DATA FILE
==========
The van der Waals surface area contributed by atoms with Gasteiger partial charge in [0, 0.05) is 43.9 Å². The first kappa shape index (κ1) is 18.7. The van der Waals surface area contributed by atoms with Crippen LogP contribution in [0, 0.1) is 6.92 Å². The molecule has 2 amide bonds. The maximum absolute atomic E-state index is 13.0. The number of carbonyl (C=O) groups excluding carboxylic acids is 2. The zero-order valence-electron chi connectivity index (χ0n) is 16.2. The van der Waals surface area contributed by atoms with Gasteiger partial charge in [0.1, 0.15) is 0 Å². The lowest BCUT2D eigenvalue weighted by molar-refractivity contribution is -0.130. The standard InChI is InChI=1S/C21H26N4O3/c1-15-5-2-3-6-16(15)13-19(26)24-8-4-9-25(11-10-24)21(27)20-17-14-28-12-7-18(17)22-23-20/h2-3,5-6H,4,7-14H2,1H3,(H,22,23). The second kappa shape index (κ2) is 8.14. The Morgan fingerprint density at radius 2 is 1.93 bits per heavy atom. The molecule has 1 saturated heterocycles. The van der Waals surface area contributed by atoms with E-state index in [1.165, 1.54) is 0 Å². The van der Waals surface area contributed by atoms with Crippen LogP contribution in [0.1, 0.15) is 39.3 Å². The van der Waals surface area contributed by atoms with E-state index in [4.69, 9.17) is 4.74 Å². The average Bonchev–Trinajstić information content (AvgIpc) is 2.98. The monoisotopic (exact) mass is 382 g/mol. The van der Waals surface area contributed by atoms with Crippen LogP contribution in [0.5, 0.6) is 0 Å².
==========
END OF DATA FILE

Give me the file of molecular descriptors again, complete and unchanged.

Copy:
The van der Waals surface area contributed by atoms with Gasteiger partial charge in [0, 0.05) is 43.9 Å². The first kappa shape index (κ1) is 18.7. The van der Waals surface area contributed by atoms with Crippen LogP contribution in [0, 0.1) is 6.92 Å². The molecule has 2 amide bonds. The maximum absolute atomic E-state index is 13.0. The number of carbonyl (C=O) groups excluding carboxylic acids is 2. The zero-order valence-electron chi connectivity index (χ0n) is 16.2. The van der Waals surface area contributed by atoms with Gasteiger partial charge in [0.1, 0.15) is 0 Å². The lowest BCUT2D eigenvalue weighted by molar-refractivity contribution is -0.130. The standard InChI is InChI=1S/C21H26N4O3/c1-15-5-2-3-6-16(15)13-19(26)24-8-4-9-25(11-10-24)21(27)20-17-14-28-12-7-18(17)22-23-20/h2-3,5-6H,4,7-14H2,1H3,(H,22,23). The second kappa shape index (κ2) is 8.14. The Morgan fingerprint density at radius 2 is 1.93 bits per heavy atom. The molecule has 1 saturated heterocycles. The van der Waals surface area contributed by atoms with E-state index in [1.165, 1.54) is 0 Å². The van der Waals surface area contributed by atoms with Crippen LogP contribution in [0.1, 0.15) is 39.3 Å². The van der Waals surface area contributed by atoms with E-state index in [4.69, 9.17) is 4.74 Å². The average Bonchev–Trinajstić information content (AvgIpc) is 2.98. The monoisotopic (exact) mass is 382 g/mol. The van der Waals surface area contributed by atoms with Crippen LogP contribution in [0.5, 0.6) is 0 Å².